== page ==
Birding the Basin: West Haven Field Trip

Birding the Basin: West Haven Field Trip -- Join us for a great field trip in the southern portion of the Lake Champlain Basin!
Join us for a great field trip in the southern portion of the Lake Champlain Basin!

This event has been changed due to weather. It will now be held on June 26, 2011. All other details remain the same.

Saturday, June 25, 2011, 8:00 a.m. – 1:30 p.m.

Jim Andrews, herpetologist and long-time birder, will lead us in a field trip to West Haven, Vermont. We hope to find Prairie Warblers, Golden-winged Warblers, and maybe a few rare reptiles! Jim has led many of our Birding the Basin field trips, and we are delighted to have him back again.

Best for adults and older children. Meet at McDonald’s on Route 22A in Fair Haven (pending Lake levels). Birding experience and spotting scopes optional; we recommend binoculars of course! (Have you tried digiscoping yet? Some of us do it with iPhones, even!)

Fee: $20 for members of the Birds of Vermont Museum;  $25 for non-members  (you can pay ahead or at the “door”).

Please pre-register by calling 802 434-2167 or emailing

Early Bird Morning Walks

Early Bird Morning Walks, May 15 - Jun 12, 2011, 7 a.m.
Early Bird Morning Walks, May 15 - Jun 12, 2011, 7 a.m.

Join us for an early morning ramble in the Birds of Vermont Museum forest and meadows. Share your sightings, practice identifying birds by ear, or learn from other birders. Enjoy the start of the day with us, birds, and other woodland inhabitants.

Walks are led by experienced birders familiar with Vermont birds.

Finish the walk with bird-friendly “birds and Beans” coffee inside the Museum.

Bring binoculars and good walking shoes, rain gear if needed. Park at 900 Sherman Hollow Road, in the Museum parking lot.

Sundays, May 15 – June 12, 7:00am – 8:15am
Outdoors on Museum property
Appropriate for adults and older children
Free, donations welcome.

Join the County Quest!

Guest post from Ali Wagner, Birder and Museum Member

Last fall, a few of Vermont’s counties decided to take part in a friendly challenge of seeing and reporting the most species of birds during the 2011 calendar year.  This has morphed into a state-wide challenge with all counties eagerly participating.

The quest, as described by the Vermont Center for Ecostudies, is “part fun, part discovery, part conservation, but mostly fun.”

The goal is to get more people involved in birding as well as documenting bird species of the state. There’s a nice write-up at eBird:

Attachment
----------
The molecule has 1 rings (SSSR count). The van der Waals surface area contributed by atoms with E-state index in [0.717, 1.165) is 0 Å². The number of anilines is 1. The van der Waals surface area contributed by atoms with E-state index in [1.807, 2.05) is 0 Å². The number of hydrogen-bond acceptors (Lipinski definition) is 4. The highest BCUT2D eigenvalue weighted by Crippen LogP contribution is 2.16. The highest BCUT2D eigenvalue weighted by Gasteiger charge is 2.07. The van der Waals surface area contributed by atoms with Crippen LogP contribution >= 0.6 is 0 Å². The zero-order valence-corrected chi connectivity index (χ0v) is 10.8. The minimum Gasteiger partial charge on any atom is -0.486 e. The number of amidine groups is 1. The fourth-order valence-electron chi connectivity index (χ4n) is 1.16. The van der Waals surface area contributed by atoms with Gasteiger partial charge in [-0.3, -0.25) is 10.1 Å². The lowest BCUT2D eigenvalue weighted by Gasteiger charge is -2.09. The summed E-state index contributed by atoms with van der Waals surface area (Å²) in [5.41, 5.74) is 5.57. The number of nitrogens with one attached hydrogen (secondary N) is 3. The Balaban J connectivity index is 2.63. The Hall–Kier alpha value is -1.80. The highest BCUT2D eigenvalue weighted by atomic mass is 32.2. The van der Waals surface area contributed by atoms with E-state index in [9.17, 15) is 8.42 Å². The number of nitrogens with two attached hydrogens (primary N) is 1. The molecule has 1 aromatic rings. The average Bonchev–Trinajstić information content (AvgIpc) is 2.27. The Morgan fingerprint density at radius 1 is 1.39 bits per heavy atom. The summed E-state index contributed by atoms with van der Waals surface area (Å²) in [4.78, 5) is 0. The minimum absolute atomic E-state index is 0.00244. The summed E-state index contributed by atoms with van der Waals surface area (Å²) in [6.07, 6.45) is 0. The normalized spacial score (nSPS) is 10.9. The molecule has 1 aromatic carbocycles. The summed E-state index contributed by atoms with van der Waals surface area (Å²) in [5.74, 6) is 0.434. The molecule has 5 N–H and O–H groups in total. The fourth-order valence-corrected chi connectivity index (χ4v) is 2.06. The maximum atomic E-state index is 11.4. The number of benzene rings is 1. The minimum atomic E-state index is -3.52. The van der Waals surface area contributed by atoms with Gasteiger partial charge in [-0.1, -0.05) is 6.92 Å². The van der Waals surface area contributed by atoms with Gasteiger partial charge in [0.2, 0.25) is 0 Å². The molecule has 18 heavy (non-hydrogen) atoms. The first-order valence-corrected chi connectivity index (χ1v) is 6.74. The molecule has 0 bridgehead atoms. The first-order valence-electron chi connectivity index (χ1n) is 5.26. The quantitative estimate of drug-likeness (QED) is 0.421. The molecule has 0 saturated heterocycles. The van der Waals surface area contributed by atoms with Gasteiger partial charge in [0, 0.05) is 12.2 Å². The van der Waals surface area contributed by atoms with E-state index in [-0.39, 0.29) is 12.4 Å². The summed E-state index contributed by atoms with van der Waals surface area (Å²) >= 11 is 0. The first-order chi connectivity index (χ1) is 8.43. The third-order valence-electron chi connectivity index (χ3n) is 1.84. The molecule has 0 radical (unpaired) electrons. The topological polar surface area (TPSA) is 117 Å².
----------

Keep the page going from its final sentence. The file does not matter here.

If you would like to contribute your sightings, go to or to sign up!  If you have any questions, you can contact Ali  at or 802 434-7672.

Vermont eBirdVermont Center for Ecostudies

Birding the Basin: Results from October 24

The weather on October 24th was rain, rain, and then some more rain. And chilly! But 9 intrepid birders traveled the Champlain Valley Basin, checking the skies, fields, and puddles for birds (migrating and otherwise). It was lots of fun and there was a lot of laughter. Thank you, Shirley, for providing us this list! Birds are listed in the order seen.

  • American Crow
  • European Starling
  • House Sparrow
  • Canada Goose
  • American Kestrel
  • Mourning Dove
  • Rock Pigeons
  • Northern Harrier
  • Song Sparrow
  • Blue Jay
  • American Robin
  • Snow Goose
  • White-crowned Sparrow
  • Northern Cardinal
  • White-breasted nuthatch
  • Black-capped Chickadee
  • Dark-eyed Junco
  • Ring-billed Gull
  • Black-crowned night heron
  • Wood Duck
  • American Goldfinch
  • Red-winged Blackbird
  • Mallard
  • American Black Duck
  • Green-winged Teal
  • Northern Pintail
  • White-throated Sparrow
  • Blue-winged Teal
  • Red-tailed Hawk
  • Surf Scoter
  • Horned Grevbe
  • Common Loon
  • Cooper’s Hawk
  • Great Black-backed Gull (not a Black Duck as I’d earlier mis-read the note –Kir)
  • Downy Woodpecker
  • Wild Turkey
  • Great Blue Heron
  • Northern Flicker

If you are on FaceBook, and you have photos, feel free to post them on the event Wall (Facebook event page: ). We’re also happy to link any online photos to this post if you send us the link.

Birding in Panama and the Darien

Birding in Panama and the Darien (Flyer)

Panama boasts nearly 1,000 different bird species and the largest intact tropical rainforest in Central America, but as a birding destination it still lacks the fame of its neighbor Costa Rica.

Please join us for a photographic tour of the incredible diversity of birdlife Panama has to offer—from the hummingbirds and toucans of the national forests along the Panama Canal to the tanagers and trogons of the coffee-growing region in the northwest to the macaws and manakins of the roadless south-eastern wilderness that is the Darien.

Presented by Professors Kimberly Sultze and Jon Hyde.